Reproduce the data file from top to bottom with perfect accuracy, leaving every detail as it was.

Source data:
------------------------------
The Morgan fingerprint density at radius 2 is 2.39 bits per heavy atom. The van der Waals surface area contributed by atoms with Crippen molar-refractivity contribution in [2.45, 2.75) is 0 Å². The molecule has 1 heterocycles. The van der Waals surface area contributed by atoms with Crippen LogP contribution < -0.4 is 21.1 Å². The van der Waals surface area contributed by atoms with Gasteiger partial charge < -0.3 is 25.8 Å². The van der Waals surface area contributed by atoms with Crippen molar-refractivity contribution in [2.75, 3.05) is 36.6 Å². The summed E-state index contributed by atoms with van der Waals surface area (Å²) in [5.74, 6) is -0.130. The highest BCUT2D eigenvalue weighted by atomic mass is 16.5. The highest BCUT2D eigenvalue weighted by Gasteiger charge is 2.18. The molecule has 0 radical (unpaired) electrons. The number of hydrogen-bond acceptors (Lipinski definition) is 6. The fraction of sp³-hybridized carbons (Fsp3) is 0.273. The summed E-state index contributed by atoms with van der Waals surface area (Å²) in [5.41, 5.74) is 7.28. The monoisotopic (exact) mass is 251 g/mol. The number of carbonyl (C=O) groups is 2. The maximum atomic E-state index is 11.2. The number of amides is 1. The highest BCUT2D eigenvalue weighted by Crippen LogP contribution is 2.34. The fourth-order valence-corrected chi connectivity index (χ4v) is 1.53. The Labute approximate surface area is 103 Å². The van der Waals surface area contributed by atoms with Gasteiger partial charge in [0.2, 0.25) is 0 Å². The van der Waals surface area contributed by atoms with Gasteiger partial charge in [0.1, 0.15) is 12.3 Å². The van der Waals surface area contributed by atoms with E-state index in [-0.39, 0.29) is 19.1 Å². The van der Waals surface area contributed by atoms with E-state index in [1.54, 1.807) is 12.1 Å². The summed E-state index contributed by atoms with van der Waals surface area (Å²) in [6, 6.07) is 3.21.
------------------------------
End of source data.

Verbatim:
The Morgan fingerprint density at radius 2 is 2.39 bits per heavy atom. The van der Waals surface area contributed by atoms with Crippen molar-refractivity contribution in [2.45, 2.75) is 0 Å². The molecule has 1 heterocycles. The van der Waals surface area contributed by atoms with Crippen LogP contribution < -0.4 is 21.1 Å². The van der Waals surface area contributed by atoms with Gasteiger partial charge < -0.3 is 25.8 Å². The van der Waals surface area contributed by atoms with Crippen molar-refractivity contribution in [2.75, 3.05) is 36.6 Å². The summed E-state index contributed by atoms with van der Waals surface area (Å²) in [5.74, 6) is -0.130. The highest BCUT2D eigenvalue weighted by atomic mass is 16.5. The highest BCUT2D eigenvalue weighted by Gasteiger charge is 2.18. The molecule has 0 radical (unpaired) electrons. The number of hydrogen-bond acceptors (Lipinski definition) is 6. The fraction of sp³-hybridized carbons (Fsp3) is 0.273. The summed E-state index contributed by atoms with van der Waals surface area (Å²) in [5.41, 5.74) is 7.28. The monoisotopic (exact) mass is 251 g/mol. The number of carbonyl (C=O) groups is 2. The maximum atomic E-state index is 11.2. The number of amides is 1. The highest BCUT2D eigenvalue weighted by Crippen LogP contribution is 2.34. The fourth-order valence-corrected chi connectivity index (χ4v) is 1.53. The Labute approximate surface area is 103 Å². The van der Waals surface area contributed by atoms with Gasteiger partial charge in [0.2, 0.25) is 0 Å². The van der Waals surface area contributed by atoms with Gasteiger partial charge in [0.1, 0.15) is 12.3 Å². The van der Waals surface area contributed by atoms with E-state index in [-0.39, 0.29) is 19.1 Å². The van der Waals surface area contributed by atoms with E-state index in [1.54, 1.807) is 12.1 Å². The summed E-state index contributed by atoms with van der Waals surface area (Å²) in [6, 6.07) is 3.21.